The endlessly inventive, brilliantly insightful, reliably somber but sometimes (trust me!) surprisingly lighthearted Ingmar Bergman is the subject of a 13-film, 13-week retrospective beginning tomorrow at the Charles Theatre, 1711 N. Charles St. The series kicks off with 1952's Secrets of Women (Kvinnors vantan), the story of four women, all sisters-in-law, telling each other stories of their often-strained marriages. Among the couples are Eva Dahlbeck and Gunnar Bjornstrand, who would go on to star in Bergman's 1955 Smiles of a Summer Night. Showtimes for Secrets of Women are noon tomorrow, 7 p.m. Monday and 9 p.m. Thursday; tickets are $6 Saturday, $8 other times. Information: 410- 727-3456 or thecharles.com.
Urban film series
The Next Generation Awareness Foundation's fourth annual Film & Discussion Series in honor of Black History Month begins Wednesday in Washington. The five-day event has as its theme "We Remember," recalling the early days of the civil rights struggle and some pioneering black artists. "The Prelude" features several short and feature films, including Veronique N. Doumbe's Denis A. Charles: An Interrupted Conversation, featuring the great jazz drummer, and Carvin Eison's July '64, a documentary on the Rochester, N.Y., race riots that broke out that month. Wednesday's program runs from 7 p.m. to 11 p.m. at Landmark's E Street Cinema, 555 11th St. N.W. Thursday, the series shifts to the Bohemian Caverns, 2001 11th St. N.W., for "Jazz, Poetry, Mingling and Film" (6 p.m. to 11 p.m.), with visits from musicians and slam poets. Friday, "Self Power and Creativity" (5:30 p.m. to 11 p.m.) at the Regal Cinema Gallery Place, 707 Seventh St. N.W., includes a visit from pioneering blaxploitation filmmaker Melvin Van Peebles, on hand for the 7 p.m. area premiere of a documentary about him, How to Eat Your Watermelon In White Company (and Enjoy It). Saturday, also at Gallery Place, "Listen Up" (noon to 8 p.m.) includes presentation of the NGAF's Spiritual Legacy Award to actor-singer Yvette Freeman. Sunday, the series closes with a 7:30 p.m. presentation of August Wilson's Gem of the Ocean at Arena Stage, 1101 Sixth St. S.W. Full schedule and ticket information: urban filmseries.com or 202-409-7240.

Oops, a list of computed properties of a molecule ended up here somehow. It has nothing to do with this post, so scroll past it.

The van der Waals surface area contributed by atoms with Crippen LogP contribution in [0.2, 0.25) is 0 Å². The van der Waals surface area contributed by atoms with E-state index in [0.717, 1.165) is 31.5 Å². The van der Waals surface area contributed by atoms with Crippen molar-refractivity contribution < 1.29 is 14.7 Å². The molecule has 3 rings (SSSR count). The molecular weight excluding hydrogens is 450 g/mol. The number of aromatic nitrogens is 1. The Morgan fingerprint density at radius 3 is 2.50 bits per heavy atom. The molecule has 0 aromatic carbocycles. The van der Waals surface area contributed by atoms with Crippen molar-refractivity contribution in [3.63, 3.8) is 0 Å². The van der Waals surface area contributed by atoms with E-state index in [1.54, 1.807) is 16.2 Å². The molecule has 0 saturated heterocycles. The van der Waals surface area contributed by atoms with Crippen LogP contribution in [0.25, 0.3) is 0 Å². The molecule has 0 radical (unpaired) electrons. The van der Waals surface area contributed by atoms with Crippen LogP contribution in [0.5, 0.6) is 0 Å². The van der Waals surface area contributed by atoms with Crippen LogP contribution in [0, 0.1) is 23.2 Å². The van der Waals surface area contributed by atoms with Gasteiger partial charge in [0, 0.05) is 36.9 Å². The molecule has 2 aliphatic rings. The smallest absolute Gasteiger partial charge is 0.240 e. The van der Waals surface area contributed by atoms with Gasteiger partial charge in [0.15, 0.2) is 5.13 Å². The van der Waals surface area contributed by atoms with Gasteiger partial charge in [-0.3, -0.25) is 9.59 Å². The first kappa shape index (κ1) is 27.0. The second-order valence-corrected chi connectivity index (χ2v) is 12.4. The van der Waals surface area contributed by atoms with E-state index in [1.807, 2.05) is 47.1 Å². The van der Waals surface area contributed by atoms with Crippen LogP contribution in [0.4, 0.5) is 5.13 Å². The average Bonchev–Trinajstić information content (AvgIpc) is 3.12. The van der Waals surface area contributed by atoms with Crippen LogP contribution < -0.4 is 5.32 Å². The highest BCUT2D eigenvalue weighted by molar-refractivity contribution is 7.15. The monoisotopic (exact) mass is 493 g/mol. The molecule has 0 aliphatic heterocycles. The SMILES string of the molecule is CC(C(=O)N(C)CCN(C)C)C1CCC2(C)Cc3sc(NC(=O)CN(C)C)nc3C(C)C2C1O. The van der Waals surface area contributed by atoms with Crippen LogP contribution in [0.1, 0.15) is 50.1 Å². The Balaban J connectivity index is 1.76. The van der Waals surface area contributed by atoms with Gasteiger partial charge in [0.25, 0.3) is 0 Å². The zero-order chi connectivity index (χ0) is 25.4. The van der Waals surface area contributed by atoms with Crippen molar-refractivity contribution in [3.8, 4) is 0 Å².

Battle of the Films
Movie fans will have the chance to see and judge the work of Baltimore-area filmmakers at the Battle of the Films. Round 1 is slated for Thursday night at the weekly meeting of the Cinema Lounge at Gardel's Supper Club, 29 S. Front St. The previously submitted short films will be screened, and five winners will be chosen based on audience reaction. The films may encompass a variety of styles, including narrative, documentary, experimental, animation or any combination. The winning filmmakers will then compete in Round 2, slated for Feb. 15, during which each will show a second work. Cash prizes will be awarded for first, second and third place. Doors open at 6:30 p.m. Admission: $5. Information: gardels.com.
Independent filmmakers wondering about the legal questions surrounding their work - What's in the public domain? When do you need permission to film someone or something? Is copyrighting necessary? - might want to check out the "Legal Issues for Indie Filmmakers Workshop" from 1 p.m. to 4 p.m. tomorrow at the Creative Alliance, 3134 Eastern Ave. The workshop is sponsored by Maryland Lawyers for the Arts. Registration is $20, $15 for CA members. Information: 410-276-1651 or creativealliance.org.
Filmmaker at MICA
Sedat Pakay, whose documentary films have included James Baldwin: From Another Place (1973), Walker Evans: America (2000) and Josef and Anni Albers: Art Is Everywhere (2005), will discuss his work Monday at the Maryland Institute College of Art's Brown Center, 1301 Mount Royal Ave. The Turkish-born Pakay studied under Evans, Paul Rand and Herbert Matter; his photographs have been exhibited at the Smithsonian Institution in Washington and the Museum of Modern Art and the Metropolitan Museum of Art in New York. The free lecture, part of MICA's "Artists on Monday" series, will begin at noon. Information: 410-225- 2300 or mica.edu.
That's the ticket
Diana Sowle, who played Mrs. Bucket in 1972's Willy Wonka & the Chocolate Factory, will draw the winning ticket for the Golden Ticket grand prize Thursday at the 16th annual Chocolate Affair, an event to raise money for Baltimore's Health Care for the Homeless. Co-chairs of this year's affair are mystery writer (and Sun alumna) Laura Lippman and Senator Theatre owner Tom Kiefaber. The event is slated to begin at 6 p.m. at Ravens Stadium. Tickets are $65 per person, $120 per couple in advance, $70/$150 at the door or $150 for "Chocolate Angels" tickets. Information: 443-703- 1336 or hchmd.org.